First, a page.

Since then I’ve revised the design several times. The first revision was to add the ability to install a two-axis flywheel on the rig’s pan axis. This is to damp the high frequency rig motion in roll, pitch, and yaw, and allow for the slower shutter speeds necessary for late evening photography. I still think there’s a lot to be said for this approach, and plan to pursue it in the future. But for now I’m just adding the bolt pattern so the flywheels can be added later.

Meanwhile two other discussions have happened that changed my mind on a couple of things. The first was a thread on the KAP Forum from Mike LeDuc, who built a 3-axis stabilized pendulum rig that he’s used with great success. In addition to using an IMU to control three servos to take out extraneous motion in roll, pitch, and yaw, it also has the provision to trip the shutter on the camera only when it is at the apex of a swing, when the motion is at a minimum. I loved the idea as soon as I saw it, and still like it. I think it compliments the flywheel in terms of adding rig stability, and would result in sharper pictures at longer shutter speeds.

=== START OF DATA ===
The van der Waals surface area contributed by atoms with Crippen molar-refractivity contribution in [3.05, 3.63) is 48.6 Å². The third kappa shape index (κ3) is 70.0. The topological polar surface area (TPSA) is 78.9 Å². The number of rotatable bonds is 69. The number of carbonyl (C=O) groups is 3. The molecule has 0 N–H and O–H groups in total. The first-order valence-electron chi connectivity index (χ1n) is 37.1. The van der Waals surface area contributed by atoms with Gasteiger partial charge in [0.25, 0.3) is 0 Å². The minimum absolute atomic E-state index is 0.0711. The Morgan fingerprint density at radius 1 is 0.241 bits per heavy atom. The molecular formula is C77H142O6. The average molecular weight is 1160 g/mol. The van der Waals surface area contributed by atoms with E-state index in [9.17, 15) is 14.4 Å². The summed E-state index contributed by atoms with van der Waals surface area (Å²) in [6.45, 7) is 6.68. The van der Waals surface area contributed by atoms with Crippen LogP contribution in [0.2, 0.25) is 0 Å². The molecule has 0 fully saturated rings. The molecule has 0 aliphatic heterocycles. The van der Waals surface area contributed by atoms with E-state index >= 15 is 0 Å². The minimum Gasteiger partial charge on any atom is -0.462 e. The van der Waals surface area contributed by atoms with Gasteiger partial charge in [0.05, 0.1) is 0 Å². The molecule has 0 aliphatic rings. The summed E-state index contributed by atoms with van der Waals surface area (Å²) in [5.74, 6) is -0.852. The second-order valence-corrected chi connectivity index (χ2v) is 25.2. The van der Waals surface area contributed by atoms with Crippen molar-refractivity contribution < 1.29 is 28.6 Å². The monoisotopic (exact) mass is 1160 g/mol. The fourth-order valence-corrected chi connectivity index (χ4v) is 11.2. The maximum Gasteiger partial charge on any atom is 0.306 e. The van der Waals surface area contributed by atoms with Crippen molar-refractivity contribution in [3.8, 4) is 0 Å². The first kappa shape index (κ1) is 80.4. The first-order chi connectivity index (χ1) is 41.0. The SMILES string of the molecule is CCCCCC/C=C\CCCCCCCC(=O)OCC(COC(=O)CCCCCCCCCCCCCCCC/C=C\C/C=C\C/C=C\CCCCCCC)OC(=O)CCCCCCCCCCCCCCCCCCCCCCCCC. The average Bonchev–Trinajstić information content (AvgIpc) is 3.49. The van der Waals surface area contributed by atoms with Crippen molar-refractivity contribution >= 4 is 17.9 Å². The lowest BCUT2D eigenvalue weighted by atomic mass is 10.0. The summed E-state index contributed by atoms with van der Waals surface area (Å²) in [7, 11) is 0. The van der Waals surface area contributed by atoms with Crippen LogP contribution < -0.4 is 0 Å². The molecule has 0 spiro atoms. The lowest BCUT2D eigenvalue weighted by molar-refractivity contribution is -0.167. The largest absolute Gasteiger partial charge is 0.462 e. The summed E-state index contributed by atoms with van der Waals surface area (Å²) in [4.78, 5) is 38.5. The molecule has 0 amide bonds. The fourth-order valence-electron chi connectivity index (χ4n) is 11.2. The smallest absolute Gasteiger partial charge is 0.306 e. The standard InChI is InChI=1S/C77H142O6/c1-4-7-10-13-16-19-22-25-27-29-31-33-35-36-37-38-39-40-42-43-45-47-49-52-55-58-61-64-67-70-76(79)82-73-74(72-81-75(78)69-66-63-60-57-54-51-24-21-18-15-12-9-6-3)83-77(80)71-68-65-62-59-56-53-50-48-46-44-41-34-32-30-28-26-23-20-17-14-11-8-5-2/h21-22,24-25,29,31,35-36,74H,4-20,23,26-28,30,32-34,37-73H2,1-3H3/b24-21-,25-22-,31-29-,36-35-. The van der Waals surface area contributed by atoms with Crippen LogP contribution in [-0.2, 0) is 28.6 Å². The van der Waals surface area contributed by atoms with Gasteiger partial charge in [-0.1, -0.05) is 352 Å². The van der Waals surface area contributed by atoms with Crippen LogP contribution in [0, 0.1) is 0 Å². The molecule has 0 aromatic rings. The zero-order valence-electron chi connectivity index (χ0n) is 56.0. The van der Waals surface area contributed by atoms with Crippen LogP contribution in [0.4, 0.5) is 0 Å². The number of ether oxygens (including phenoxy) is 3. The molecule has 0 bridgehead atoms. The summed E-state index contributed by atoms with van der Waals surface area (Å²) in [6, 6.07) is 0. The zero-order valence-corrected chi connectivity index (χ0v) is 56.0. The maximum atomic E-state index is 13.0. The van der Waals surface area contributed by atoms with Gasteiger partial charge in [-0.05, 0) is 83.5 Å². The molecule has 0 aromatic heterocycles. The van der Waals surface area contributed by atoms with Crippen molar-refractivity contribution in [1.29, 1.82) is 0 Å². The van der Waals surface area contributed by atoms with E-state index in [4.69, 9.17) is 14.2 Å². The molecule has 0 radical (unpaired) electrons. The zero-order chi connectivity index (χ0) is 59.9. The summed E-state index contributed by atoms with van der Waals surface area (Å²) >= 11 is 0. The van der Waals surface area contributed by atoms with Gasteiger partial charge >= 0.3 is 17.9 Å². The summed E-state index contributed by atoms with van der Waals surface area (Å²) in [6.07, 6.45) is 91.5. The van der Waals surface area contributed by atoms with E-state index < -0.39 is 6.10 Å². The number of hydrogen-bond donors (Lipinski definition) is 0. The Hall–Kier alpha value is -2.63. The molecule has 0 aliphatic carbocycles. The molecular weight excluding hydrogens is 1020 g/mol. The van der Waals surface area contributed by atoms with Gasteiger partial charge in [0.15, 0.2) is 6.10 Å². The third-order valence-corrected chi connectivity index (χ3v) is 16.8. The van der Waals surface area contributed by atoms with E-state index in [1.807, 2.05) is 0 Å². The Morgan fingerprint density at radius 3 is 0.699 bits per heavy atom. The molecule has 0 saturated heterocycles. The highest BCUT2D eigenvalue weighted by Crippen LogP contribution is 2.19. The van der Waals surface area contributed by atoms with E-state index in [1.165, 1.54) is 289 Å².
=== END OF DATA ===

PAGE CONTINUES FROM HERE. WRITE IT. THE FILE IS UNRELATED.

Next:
While trying to design around this idea, another thread on the forums came up, in which a fellow KAPer who goes by the name of yurik_ryba posted a link to a Pololu Robotics product, the Micro Maestro USB servo controller. I have a long-standing love of the design work done by the folks at Pololu, so I had to give it a look-see.